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Conservation is a noisy business: modelling the effects of stochasticity on wildlife management decisions

To conserve species in disturbed natural environments, we need to use mathematical models to predict the consequences of different interventions. Unfortunately, these models are based on partial information of complex systems, and the systems themselves are subject to substantial observational and process noise.We often use ordinary differential equations to describe ecosystems, like the classic logistic growth model:dn/dt = r n (1 - n / k)However, these models are deterministic, and they assume we know the values of the key parameters …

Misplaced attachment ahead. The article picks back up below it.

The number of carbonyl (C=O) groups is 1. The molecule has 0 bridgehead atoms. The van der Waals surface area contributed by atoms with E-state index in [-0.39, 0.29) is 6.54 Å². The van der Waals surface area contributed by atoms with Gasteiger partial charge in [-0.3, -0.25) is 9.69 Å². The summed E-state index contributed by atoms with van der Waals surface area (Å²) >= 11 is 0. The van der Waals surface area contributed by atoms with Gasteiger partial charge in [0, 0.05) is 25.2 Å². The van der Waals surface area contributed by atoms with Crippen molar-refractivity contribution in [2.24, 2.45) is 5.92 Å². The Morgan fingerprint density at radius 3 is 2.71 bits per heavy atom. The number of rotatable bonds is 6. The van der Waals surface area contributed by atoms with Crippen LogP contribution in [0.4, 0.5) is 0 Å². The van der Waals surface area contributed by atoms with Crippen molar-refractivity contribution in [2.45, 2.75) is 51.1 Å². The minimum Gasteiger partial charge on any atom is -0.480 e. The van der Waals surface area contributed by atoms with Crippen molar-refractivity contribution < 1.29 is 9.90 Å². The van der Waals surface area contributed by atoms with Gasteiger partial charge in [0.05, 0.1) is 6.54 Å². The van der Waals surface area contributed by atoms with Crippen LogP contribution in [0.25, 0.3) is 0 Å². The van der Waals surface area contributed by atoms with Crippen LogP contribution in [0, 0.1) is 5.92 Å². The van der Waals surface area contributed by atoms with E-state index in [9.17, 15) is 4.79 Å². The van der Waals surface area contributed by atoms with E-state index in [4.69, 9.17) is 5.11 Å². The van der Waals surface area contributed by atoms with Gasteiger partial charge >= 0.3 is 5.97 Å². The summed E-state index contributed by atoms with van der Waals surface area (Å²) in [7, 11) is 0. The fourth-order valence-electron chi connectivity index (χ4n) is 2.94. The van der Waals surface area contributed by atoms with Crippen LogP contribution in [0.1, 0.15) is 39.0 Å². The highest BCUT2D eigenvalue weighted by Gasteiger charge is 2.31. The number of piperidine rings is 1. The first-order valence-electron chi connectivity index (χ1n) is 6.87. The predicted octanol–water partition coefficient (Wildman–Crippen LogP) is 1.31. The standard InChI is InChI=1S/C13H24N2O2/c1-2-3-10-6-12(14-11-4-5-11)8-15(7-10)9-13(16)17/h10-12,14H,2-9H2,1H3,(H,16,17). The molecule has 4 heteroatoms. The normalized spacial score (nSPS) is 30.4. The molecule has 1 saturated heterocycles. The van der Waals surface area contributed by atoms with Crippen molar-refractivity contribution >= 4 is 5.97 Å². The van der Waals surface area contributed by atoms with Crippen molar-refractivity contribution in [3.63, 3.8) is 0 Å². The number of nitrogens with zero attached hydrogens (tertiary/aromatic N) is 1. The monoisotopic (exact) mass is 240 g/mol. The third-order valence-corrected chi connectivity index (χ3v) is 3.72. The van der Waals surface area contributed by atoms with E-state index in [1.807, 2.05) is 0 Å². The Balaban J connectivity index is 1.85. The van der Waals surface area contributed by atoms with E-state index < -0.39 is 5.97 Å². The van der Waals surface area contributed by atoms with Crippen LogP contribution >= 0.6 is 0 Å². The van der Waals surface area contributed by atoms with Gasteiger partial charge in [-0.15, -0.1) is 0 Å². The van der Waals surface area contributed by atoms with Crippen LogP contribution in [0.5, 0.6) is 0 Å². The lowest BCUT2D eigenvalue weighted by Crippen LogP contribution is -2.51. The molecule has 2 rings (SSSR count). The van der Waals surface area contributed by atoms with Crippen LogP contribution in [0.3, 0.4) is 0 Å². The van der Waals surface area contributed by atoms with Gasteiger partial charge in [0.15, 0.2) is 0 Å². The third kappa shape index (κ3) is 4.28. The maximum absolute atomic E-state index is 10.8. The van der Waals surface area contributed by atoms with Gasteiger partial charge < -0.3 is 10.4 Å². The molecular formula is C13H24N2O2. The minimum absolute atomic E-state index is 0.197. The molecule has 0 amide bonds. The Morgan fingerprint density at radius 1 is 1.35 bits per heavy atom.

Study level
Master of Philosophy, Honours, Vacation research experience scheme
Faculty
Faculty of Science
School
School of Mathematical Sciences
Research centre(s)
Centre for Data Science
Centre for the Environment

Understanding international governance in Antarctica through cooperative game theory

Antarctica is governed by a coalition of 29 countries ('consultative parties') who must agree unanimously before a law can be passed. This project will apply theories from social network analysis and cooperative game theory to map relationships between the different parties, and to predict their behaviour on a series of important environmental issues.

Study level
PhD, Master of Philosophy, Honours
Faculty
Faculty of Science
School
School of Mathematical Sciences
Research centre(s)

Centre for the Environment

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